A Feb. 28 decision that affects agriculture has been largely overshadowed by other news. But farms need to know about it.
The 2nd U.S. Circuit Court of Appeals reviewed the U.S. EPA’s 2003 Clean Water Actrule that applies to livestock producers, specifically CAFOs. The suit was filed by an odd marriage that included the environmental groups Waterkeeper Alliance, Sierra Club and the Natural Resources Defense Council – and the American Farm Bureau Federation, National Chicken Council and the National Pork Producers Council.
The groups challenged the EPA’s rule regulating CAFOs’ discharge permits.
The NPDES (National Pollutant Discharge Elimination System) permitting system governs the specific effluent limitations (pollution type and quantity) on each farm.
Most notably, the court ruled EPA (or states like Ohio that maintain permitting authority) must require nutrient management plans and open those plans for public comments.
Before a permit is granted, there must be a “meaningful review” of a CAFO nutrient management plan and the guts of that nutrient management plan must be included in the NPDES permit.
Although aligned with the environmental groups to bring the suit, the farm groups aren’t happy about that part.
The Farm Bureau says it throws “the whole CAFO permitting process into disarray.”
And pork council spokesman Dave Roper, an Idaho producer, said the net effect would be “more litigation, greater record keeping requirements and a slower permitting process.”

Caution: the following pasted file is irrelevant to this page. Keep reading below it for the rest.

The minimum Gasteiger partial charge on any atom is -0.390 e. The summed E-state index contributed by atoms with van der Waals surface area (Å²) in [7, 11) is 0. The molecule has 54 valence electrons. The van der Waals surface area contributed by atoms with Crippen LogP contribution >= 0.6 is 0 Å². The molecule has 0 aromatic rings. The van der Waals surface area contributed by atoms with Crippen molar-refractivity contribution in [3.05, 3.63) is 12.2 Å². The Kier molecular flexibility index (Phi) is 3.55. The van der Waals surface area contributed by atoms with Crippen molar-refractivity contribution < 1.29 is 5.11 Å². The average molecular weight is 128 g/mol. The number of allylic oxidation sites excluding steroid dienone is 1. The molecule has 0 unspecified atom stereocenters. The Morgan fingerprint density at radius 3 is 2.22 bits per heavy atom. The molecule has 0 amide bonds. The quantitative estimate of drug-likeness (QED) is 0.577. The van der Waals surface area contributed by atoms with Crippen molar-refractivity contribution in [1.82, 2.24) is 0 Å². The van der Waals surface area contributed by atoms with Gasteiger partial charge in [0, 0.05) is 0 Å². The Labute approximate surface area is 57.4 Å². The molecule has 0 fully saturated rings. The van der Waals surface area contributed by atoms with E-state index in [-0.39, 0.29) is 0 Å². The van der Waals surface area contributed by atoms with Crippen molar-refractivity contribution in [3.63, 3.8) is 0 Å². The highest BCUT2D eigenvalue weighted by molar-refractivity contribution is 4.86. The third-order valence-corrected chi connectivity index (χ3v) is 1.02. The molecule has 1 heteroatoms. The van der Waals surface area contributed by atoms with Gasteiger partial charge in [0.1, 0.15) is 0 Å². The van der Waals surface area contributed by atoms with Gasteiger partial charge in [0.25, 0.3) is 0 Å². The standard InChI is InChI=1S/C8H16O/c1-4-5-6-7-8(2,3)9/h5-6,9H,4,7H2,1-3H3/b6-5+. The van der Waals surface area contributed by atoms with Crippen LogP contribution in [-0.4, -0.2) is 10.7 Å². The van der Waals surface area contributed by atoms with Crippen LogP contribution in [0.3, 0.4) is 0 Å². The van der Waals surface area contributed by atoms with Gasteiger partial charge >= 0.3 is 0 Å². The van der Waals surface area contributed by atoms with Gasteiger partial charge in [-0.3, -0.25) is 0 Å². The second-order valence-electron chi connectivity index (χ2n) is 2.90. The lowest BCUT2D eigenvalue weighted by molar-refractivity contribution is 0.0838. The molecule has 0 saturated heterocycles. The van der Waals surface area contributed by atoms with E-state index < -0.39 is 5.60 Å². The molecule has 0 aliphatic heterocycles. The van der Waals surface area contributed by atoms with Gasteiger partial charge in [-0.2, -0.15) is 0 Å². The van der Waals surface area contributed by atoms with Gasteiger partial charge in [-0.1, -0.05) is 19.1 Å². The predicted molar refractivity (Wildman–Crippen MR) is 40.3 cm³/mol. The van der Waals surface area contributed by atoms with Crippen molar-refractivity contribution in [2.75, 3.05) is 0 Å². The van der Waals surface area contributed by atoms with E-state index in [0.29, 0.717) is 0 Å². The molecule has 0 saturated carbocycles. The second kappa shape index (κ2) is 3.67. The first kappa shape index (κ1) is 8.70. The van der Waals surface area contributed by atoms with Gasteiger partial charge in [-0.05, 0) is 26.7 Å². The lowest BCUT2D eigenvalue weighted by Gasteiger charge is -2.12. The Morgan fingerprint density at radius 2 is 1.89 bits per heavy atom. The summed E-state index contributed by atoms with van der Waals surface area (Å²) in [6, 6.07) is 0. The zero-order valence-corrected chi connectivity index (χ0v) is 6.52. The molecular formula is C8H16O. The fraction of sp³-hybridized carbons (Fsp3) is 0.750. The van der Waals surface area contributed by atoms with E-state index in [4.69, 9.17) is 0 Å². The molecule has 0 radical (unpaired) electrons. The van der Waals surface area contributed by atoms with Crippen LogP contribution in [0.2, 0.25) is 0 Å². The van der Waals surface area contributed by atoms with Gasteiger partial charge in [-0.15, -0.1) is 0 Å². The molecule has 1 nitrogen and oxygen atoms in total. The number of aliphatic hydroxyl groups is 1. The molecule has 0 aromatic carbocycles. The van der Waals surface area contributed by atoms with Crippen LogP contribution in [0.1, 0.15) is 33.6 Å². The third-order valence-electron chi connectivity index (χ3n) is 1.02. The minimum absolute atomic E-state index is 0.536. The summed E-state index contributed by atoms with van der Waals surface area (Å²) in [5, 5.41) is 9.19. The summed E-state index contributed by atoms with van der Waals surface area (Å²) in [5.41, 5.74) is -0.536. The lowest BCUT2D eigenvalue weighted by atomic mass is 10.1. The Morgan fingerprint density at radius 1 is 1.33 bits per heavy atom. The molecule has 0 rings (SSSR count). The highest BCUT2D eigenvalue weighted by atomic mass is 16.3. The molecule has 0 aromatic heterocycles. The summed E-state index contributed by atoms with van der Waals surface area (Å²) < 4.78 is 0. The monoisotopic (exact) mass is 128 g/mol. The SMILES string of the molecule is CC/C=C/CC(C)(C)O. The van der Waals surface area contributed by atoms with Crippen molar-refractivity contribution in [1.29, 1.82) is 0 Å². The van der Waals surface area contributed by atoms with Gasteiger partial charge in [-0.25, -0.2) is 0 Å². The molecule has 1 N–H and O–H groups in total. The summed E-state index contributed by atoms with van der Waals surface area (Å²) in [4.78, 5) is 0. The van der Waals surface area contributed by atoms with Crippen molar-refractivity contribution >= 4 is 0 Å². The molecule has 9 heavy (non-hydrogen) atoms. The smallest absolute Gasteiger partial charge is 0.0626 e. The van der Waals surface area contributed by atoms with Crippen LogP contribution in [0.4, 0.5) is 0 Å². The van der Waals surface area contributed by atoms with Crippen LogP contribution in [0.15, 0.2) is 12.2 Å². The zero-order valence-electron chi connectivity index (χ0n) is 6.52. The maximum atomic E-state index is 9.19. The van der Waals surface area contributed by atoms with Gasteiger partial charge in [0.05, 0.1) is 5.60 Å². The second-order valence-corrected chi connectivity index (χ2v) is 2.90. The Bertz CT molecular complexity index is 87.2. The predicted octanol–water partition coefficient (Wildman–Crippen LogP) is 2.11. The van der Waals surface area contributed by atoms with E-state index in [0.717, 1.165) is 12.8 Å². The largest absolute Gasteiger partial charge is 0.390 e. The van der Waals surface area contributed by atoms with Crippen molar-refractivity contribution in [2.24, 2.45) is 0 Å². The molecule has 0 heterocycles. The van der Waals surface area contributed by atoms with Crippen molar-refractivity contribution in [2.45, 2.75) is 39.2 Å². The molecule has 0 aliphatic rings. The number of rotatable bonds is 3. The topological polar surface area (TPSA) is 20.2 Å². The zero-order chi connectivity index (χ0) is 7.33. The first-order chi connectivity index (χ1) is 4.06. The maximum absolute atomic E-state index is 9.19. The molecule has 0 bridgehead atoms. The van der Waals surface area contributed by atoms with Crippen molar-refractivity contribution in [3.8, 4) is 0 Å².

The farm groups like the part of the ruling that says “potential to discharge” is no longer a valid reason to require a permit.
Livestock producers will be required to apply for a discharge permit based only on actual, not just potential, discharges.
Manure nutrient plans give all livestock farms – regardless of size – solid business management guidance. A plan details what’s the best way to handle, store and apply manure from your farm, based on site-specific soil and farm system needs.
Public scrutiny is not a bad thing when it comes to CAFOs, but even the court recognized that the writing of nutrient plans is something best left to experts. Let’s hope that admission doesn’t get messed up in the public reviewing process.
“The court’s ruling could give pork producers a whole new set of public and private business partners looking over our shoulders at most aspects of our businesses,” Dave Roper added. “That does not seem legally right to us.”
Of course, like all court decisions except those at the very top, this ruling can be appealed by the government or one of the groups that initiated the suit. No one has said if that’s on the horizon.
And like all court decisions, it’s difficult to know if this ruling targeting the very largest of livestock operations will be interpreted down the road to encompass the very smallest of livestock operations – opening all manure nutrient plans to public review. It could happen.
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